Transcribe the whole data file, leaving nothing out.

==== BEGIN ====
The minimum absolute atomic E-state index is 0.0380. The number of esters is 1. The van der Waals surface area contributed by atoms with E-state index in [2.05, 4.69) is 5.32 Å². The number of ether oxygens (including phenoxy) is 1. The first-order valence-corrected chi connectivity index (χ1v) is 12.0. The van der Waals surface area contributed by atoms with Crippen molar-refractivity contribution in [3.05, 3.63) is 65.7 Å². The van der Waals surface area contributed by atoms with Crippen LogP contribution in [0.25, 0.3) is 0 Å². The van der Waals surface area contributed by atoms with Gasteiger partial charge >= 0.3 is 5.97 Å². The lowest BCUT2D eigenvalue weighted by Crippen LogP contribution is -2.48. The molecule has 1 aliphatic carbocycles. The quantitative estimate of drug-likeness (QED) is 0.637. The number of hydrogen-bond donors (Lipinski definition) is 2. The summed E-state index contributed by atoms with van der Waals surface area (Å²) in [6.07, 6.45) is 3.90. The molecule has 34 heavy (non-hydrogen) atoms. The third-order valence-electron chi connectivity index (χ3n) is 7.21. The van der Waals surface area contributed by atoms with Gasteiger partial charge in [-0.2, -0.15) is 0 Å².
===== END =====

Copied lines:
The minimum absolute atomic E-state index is 0.0380. The number of esters is 1. The van der Waals surface area contributed by atoms with E-state index in [2.05, 4.69) is 5.32 Å². The number of ether oxygens (including phenoxy) is 1. The first-order valence-corrected chi connectivity index (χ1v) is 12.0. The van der Waals surface area contributed by atoms with Crippen molar-refractivity contribution in [3.05, 3.63) is 65.7 Å². The van der Waals surface area contributed by atoms with Crippen LogP contribution in [0.25, 0.3) is 0 Å². The van der Waals surface area contributed by atoms with Gasteiger partial charge >= 0.3 is 5.97 Å². The lowest BCUT2D eigenvalue weighted by Crippen LogP contribution is -2.48. The molecule has 1 aliphatic carbocycles. The quantitative estimate of drug-likeness (QED) is 0.637. The number of hydrogen-bond donors (Lipinski definition) is 2. The summed E-state index contributed by atoms with van der Waals surface area (Å²) in [6.07, 6.45) is 3.90. The molecule has 34 heavy (non-hydrogen) atoms. The third-order valence-electron chi connectivity index (χ3n) is 7.21. The van der Waals surface area contributed by atoms with Gasteiger partial charge in [-0.2, -0.15) is 0 Å².